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J Pediatr Gastroenterol Nutr. 2006 Sep;43(3):357-63.

Zinc supplementation for the treatment of diarrhea in infants in Pakistan, India and Ethiopia.

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Department of International Health, The Johns Hopkins Bloomberg School of Public Health, Baltimore, MD 21218, USA.



This randomized, placebo controlled trial was designed to assess the safety and efficacy of 10-mg zinc supplementation for the treatment of acute diarrhea in infants.


A total of 1110 infants aged 28 days to 5 months with acute diarrhea were enrolled and randomized to receive either zinc (n = 554) or placebo (n = 556) for 14 days. Diarrhea history, anthropometric status, breast-feeding status and socioeconomic indicators were assessed at baseline. The homes of all infants were visited every 3 days until the diarrhea episode was over. The number of stools, presence of blood and additional illnesses were recorded daily.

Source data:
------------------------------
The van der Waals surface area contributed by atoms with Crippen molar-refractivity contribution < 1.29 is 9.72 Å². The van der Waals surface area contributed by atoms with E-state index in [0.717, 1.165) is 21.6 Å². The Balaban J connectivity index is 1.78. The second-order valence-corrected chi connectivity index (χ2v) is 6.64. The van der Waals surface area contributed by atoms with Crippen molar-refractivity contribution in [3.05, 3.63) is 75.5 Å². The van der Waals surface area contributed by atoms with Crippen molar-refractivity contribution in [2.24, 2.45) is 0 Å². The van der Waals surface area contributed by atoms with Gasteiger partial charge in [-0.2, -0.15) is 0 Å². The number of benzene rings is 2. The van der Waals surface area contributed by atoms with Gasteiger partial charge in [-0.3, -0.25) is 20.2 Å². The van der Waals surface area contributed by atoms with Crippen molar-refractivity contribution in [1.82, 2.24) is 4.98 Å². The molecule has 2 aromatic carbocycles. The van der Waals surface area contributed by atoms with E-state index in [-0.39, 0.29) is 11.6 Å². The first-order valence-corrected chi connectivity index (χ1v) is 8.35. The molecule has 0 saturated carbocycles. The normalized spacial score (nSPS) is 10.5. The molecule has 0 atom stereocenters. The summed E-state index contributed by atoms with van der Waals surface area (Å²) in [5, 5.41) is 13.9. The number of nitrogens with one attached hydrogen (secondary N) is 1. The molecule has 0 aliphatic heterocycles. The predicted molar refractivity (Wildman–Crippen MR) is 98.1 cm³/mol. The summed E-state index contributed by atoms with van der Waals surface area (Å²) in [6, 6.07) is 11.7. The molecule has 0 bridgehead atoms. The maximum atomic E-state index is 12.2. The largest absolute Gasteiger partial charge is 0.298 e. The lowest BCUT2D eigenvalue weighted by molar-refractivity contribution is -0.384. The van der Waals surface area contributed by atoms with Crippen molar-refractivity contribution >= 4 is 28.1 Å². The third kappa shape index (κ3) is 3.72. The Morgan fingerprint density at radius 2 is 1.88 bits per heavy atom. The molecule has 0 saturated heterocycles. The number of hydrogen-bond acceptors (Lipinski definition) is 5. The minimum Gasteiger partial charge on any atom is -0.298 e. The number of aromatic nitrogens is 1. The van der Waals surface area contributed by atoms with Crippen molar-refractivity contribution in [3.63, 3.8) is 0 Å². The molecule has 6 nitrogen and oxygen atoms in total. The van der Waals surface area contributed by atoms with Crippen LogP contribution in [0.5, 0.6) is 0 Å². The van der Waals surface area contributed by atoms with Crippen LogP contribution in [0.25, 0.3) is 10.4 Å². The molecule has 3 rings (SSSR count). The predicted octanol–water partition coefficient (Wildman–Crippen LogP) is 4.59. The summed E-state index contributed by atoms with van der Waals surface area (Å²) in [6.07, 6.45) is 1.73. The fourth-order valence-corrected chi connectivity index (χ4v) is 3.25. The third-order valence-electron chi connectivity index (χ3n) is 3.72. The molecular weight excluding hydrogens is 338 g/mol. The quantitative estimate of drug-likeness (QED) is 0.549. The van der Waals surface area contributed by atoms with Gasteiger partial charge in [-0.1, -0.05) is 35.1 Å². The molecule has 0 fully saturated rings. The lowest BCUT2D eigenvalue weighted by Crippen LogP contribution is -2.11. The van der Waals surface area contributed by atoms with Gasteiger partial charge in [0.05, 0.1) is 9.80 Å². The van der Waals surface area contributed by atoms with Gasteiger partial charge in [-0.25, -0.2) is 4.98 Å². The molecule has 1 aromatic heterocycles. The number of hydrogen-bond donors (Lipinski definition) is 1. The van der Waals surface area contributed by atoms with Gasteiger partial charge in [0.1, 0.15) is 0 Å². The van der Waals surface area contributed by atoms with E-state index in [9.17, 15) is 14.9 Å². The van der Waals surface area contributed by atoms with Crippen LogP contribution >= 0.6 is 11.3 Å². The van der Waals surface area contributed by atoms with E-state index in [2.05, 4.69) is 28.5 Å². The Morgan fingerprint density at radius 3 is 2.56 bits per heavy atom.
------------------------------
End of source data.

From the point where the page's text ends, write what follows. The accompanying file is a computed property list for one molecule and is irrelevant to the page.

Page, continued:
The geometric mean duration of the diarrhea episode was 0.21 days longer among infants receiving zinc versus those receiving placebo, but this was not statistically significant and no difference was observed after controlling for sex, exclusive breast-feeding and length for age Z score. There were no differences in any subgroup (ie, sex, baseline length for age Z score, exclusive breast-feeding or site after controlling for the remaining subgroup variables). There were no differences in reported stool frequency or among the proportion of episodes lasting longer than 7 days. Rates of vomiting were similar in the zinc and placebo groups.


Young infants do not appear to benefit from zinc supplementation for the treatment of diarrhea.

[Indexed for MEDLINE]

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